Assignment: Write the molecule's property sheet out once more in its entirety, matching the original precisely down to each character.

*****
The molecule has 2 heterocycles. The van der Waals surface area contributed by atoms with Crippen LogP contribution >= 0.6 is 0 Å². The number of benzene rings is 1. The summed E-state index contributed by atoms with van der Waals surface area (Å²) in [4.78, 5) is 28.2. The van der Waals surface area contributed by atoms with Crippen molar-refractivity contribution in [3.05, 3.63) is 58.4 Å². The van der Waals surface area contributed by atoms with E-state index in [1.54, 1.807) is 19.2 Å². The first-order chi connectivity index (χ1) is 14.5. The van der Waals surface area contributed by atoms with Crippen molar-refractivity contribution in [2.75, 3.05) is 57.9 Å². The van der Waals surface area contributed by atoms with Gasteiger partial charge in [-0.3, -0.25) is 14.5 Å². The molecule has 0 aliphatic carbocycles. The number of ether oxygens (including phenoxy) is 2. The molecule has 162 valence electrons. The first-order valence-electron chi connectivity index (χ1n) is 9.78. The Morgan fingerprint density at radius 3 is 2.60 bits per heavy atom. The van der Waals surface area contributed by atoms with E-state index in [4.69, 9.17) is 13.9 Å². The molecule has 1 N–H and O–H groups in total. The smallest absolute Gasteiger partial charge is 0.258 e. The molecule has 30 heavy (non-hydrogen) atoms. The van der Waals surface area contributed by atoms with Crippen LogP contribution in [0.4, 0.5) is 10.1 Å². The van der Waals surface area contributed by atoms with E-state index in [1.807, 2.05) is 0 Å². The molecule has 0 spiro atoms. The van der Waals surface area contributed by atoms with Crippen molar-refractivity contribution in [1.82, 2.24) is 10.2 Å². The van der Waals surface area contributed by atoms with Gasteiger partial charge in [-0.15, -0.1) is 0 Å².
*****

The molecule has 2 heterocycles. The van der Waals surface area contributed by atoms with Crippen LogP contribution >= 0.6 is 0 Å². The number of benzene rings is 1. The summed E-state index contributed by atoms with van der Waals surface area (Å²) in [4.78, 5) is 28.2. The van der Waals surface area contributed by atoms with Crippen molar-refractivity contribution in [3.05, 3.63) is 58.4 Å². The van der Waals surface area contributed by atoms with E-state index in [1.54, 1.807) is 19.2 Å². The first-order chi connectivity index (χ1) is 14.5. The van der Waals surface area contributed by atoms with Crippen molar-refractivity contribution in [2.75, 3.05) is 57.9 Å². The van der Waals surface area contributed by atoms with Gasteiger partial charge in [-0.3, -0.25) is 14.5 Å². The molecule has 0 aliphatic carbocycles. The number of ether oxygens (including phenoxy) is 2. The molecule has 162 valence electrons. The first-order valence-electron chi connectivity index (χ1n) is 9.78. The Morgan fingerprint density at radius 3 is 2.60 bits per heavy atom. The van der Waals surface area contributed by atoms with E-state index in [4.69, 9.17) is 13.9 Å². The molecule has 1 N–H and O–H groups in total. The smallest absolute Gasteiger partial charge is 0.258 e. The molecule has 30 heavy (non-hydrogen) atoms. The van der Waals surface area contributed by atoms with Crippen LogP contribution in [0.4, 0.5) is 10.1 Å². The van der Waals surface area contributed by atoms with E-state index in [1.807, 2.05) is 0 Å². The molecule has 0 spiro atoms. The van der Waals surface area contributed by atoms with Crippen molar-refractivity contribution in [1.82, 2.24) is 10.2 Å². The van der Waals surface area contributed by atoms with Gasteiger partial charge in [-0.15, -0.1) is 0 Å².